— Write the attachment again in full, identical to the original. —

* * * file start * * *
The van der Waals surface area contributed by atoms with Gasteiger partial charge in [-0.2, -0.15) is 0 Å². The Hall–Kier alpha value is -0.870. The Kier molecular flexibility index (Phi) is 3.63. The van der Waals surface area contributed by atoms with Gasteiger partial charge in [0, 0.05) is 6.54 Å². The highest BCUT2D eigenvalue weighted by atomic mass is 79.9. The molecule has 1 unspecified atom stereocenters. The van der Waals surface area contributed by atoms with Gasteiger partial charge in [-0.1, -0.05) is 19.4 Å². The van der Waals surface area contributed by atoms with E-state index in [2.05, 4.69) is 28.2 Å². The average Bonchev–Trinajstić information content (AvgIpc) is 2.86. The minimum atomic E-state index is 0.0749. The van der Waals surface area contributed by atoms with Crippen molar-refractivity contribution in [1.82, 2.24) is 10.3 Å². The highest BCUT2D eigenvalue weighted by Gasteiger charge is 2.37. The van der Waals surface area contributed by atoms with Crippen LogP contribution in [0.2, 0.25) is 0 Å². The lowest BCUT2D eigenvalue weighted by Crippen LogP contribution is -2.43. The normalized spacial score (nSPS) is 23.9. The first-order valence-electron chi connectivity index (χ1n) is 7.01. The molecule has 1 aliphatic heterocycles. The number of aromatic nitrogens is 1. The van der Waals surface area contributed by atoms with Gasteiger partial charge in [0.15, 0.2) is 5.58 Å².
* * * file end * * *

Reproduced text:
The van der Waals surface area contributed by atoms with Gasteiger partial charge in [-0.2, -0.15) is 0 Å². The Hall–Kier alpha value is -0.870. The Kier molecular flexibility index (Phi) is 3.63. The van der Waals surface area contributed by atoms with Gasteiger partial charge in [0, 0.05) is 6.54 Å². The highest BCUT2D eigenvalue weighted by atomic mass is 79.9. The molecule has 1 unspecified atom stereocenters. The van der Waals surface area contributed by atoms with Gasteiger partial charge in [-0.1, -0.05) is 19.4 Å². The van der Waals surface area contributed by atoms with E-state index in [2.05, 4.69) is 28.2 Å². The average Bonchev–Trinajstić information content (AvgIpc) is 2.86. The minimum atomic E-state index is 0.0749. The van der Waals surface area contributed by atoms with Crippen molar-refractivity contribution in [1.82, 2.24) is 10.3 Å². The highest BCUT2D eigenvalue weighted by Gasteiger charge is 2.37. The van der Waals surface area contributed by atoms with Crippen LogP contribution in [0.2, 0.25) is 0 Å². The lowest BCUT2D eigenvalue weighted by Crippen LogP contribution is -2.43. The normalized spacial score (nSPS) is 23.9. The first-order valence-electron chi connectivity index (χ1n) is 7.01. The molecule has 1 aliphatic heterocycles. The number of aromatic nitrogens is 1. The van der Waals surface area contributed by atoms with Gasteiger partial charge in [0.15, 0.2) is 5.58 Å².